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IMF suffer “major breach” in sophisticated cyberattack

The IMF building in Washington DC
The IMF building in Washington DC
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It would appear that Google and Sony are not the only organisations to have fallen victim to a recent spate of successful hacking attacks. The New York Times are reporting that The International Monetary Fund (IMF) was recently hit by a large and sophisticated cyberattack, although very few details concerning this are yet known.

The fund, which manages world financial crises like the recent monetary bailouts of Greece, Ireland and Portugal, informed staff and its board of directors about the attack on Wednesday last.

The IMF building in Washington DC
The IMF building in Washington DC

The attack could potentially have very serious consequences as the IMF hold highly confidential and sensitive information about the fiscal conditions of many countries. This information, in the wrong hands, has the potential to cause significant political and market disruption.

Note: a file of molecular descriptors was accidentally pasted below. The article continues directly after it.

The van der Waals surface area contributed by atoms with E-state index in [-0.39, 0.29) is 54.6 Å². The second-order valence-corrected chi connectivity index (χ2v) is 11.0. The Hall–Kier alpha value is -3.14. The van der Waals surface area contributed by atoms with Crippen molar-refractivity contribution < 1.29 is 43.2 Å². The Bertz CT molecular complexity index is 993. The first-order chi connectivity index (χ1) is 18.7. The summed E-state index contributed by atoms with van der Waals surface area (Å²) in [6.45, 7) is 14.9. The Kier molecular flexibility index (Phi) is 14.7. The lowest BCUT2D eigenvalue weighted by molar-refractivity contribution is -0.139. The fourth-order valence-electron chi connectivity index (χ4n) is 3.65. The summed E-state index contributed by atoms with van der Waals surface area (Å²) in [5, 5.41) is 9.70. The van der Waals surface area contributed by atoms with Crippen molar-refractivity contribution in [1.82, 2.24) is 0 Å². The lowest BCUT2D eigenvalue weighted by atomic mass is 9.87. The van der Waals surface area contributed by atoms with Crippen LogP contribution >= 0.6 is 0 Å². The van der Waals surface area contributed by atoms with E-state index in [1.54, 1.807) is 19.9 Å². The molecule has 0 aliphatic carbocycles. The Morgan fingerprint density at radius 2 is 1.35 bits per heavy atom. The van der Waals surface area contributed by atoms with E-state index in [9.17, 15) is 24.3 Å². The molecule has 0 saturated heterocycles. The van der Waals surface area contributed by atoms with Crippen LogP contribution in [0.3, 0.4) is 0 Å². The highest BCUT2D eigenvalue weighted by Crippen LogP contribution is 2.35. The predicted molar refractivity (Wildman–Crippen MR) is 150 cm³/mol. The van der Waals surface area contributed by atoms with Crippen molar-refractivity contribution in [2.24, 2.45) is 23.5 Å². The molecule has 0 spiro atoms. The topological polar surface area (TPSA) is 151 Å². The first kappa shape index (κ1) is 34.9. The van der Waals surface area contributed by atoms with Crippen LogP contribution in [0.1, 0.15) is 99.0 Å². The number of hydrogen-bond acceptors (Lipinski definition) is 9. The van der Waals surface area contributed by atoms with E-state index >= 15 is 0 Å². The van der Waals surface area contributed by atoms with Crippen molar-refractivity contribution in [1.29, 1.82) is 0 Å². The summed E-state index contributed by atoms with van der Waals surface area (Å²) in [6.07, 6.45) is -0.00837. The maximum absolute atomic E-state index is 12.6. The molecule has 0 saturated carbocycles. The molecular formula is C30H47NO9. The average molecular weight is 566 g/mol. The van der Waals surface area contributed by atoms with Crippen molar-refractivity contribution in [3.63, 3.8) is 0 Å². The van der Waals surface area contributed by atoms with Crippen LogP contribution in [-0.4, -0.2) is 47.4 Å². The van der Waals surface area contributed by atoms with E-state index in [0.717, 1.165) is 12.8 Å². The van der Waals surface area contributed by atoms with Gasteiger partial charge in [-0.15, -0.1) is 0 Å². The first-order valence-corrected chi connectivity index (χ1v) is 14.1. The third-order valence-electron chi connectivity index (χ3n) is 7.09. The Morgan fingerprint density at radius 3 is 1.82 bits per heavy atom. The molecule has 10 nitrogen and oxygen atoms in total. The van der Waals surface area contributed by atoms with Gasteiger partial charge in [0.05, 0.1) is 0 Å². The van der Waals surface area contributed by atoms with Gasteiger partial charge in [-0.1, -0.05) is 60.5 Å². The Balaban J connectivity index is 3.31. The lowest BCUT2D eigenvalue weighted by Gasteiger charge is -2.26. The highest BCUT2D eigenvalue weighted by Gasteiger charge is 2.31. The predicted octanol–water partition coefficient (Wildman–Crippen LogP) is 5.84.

The attack which occurred sometime over the last several months has been described by one senior official as a “very major breach”. No further details have been provided regarding the scope or nature of the attack.

This cyberattack will cause further stress on the IMF after its then managing director Dominique Strauss-Kahn was arrested last month for allegedly sexually assaulting a chamber maid in a New York hotel.

Image courtesy of Collin David Anderson on Flickr

4 Comments

    1. @fortean It’s impossible to tell at this stage. With Sony, the true extent of their security breach was not known for weeks. This one could take a lot longer and would have far greater repercussions if any sensitive data was indeed stolen.

  1. @fortean It’s impossible to tell at this stage. With Sony, the true extent of their security breach was not known for weeks. This one could take a lot longer and would have far greater repercussions if any sensitive data was indeed stolen.

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Darren McCarra
Darren McCarra is co-editor of The Sociable. He has a keen interest in photography, all things mobile, and writing about technology and social media. You can follow him on Twitter, Facebook and Google+.